While many people despise him, Commanders owner Daniel Snyder may still be his own worst enemy.
Case in point: By refusing to voluntarily appear and testify before the U.S. House of Representatives Committee on Oversight and Reform, Snyder has placed himself under much more stringent interrogation, with potentially more dire consequences.
Liz Clarke and Mark Maske Washington Post take a closer look on the consequences of Snyder’s refusal to testify without a subpoena, which begins with a vow made twice on Wednesday by committee chair Caroline Maloney that Snyder would be subpoenaed to testify before the committee.
Testifying on Wednesday with Commissioner Roger Goodell would have been shorter, simpler, and cleaner. Testimony behind closed doors in the presence of lawyers will last longer. It will cover more topics. It will be more controversial. This will include more opportunities for Snyder to contemplate or accidentally say something other than the truth, opening the door to potential prosecution.
And if he ignores the subpoena, he faces almost certain criminal liability.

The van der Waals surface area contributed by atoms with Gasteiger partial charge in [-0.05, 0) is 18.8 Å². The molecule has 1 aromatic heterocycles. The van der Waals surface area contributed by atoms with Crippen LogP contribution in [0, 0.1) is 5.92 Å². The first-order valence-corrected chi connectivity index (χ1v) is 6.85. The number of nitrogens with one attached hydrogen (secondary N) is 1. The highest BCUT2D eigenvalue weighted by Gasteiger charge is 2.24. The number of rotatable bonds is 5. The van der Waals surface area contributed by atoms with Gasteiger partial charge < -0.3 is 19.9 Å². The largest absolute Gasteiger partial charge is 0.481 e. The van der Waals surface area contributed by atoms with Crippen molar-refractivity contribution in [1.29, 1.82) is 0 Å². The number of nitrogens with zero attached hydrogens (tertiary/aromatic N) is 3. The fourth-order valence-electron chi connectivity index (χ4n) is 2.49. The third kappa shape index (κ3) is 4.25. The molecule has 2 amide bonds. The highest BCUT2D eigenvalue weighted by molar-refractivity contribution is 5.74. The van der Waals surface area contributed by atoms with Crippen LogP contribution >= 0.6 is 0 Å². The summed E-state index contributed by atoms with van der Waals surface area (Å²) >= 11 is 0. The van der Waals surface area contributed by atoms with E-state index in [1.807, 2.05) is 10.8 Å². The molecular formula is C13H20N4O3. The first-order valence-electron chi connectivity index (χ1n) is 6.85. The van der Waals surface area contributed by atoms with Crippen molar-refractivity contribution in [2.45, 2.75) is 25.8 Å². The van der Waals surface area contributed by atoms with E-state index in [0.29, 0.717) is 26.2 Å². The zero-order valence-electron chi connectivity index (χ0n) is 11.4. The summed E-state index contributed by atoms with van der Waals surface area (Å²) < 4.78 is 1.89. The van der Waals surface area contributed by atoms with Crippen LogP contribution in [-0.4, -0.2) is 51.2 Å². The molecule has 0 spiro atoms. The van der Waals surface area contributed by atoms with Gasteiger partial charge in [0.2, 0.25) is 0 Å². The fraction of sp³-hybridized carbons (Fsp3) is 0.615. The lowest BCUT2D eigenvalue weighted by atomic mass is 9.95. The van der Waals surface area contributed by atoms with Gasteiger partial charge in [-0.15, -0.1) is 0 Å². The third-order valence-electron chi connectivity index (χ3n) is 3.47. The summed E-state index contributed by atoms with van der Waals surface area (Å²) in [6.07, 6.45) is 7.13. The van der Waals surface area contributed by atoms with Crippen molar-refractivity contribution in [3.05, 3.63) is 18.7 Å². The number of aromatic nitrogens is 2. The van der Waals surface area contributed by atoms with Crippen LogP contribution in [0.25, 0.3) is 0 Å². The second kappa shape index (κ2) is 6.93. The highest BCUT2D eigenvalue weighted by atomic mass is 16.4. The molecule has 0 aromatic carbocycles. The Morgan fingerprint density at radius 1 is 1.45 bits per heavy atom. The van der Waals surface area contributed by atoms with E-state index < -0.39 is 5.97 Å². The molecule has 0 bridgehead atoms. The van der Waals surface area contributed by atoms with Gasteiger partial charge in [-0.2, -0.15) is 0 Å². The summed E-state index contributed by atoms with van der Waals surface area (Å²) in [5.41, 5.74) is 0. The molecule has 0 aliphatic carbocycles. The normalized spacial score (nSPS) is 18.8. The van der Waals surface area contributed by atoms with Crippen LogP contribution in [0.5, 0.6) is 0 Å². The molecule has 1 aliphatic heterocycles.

Simply put, Snyder refused to take the easy way out. Soon he will have to go through a difficult path.
After Wednesday’s hearing, a member of the Oversight Committee told Snyder some embarrassing facts.
“We live in a time where there are people who feel they are above the law,” Rep. Jamie Ruskin (D-Md.) said via Clarke and Maske. “Unfortunately, this sense of impunity and arrogance is something of a social contagion these days. . . . Perhaps Dan Snyder took a cue from those who thought they were somehow superior to the representatives of the people in Congress.
Yes, Snyder’s best play at this point would have been to submit to the Committee’s authority. Unfortunately, guys like Snyder don’t like to submit to anyone’s authority other than themselves. Especially when the submission includes the potential recognition of many things that can create various problems for him.
In fact, it is his choice at the moment. Show yourself and accept the consequences, or don’t show yourself and accept the consequences. Tell the truth and face the consequences, or don’t tell the truth and face the consequences.
This Summer of Accountability, as it relates to other cases in Washington, a much more belated reckoning will finally come for Daniel Snyder.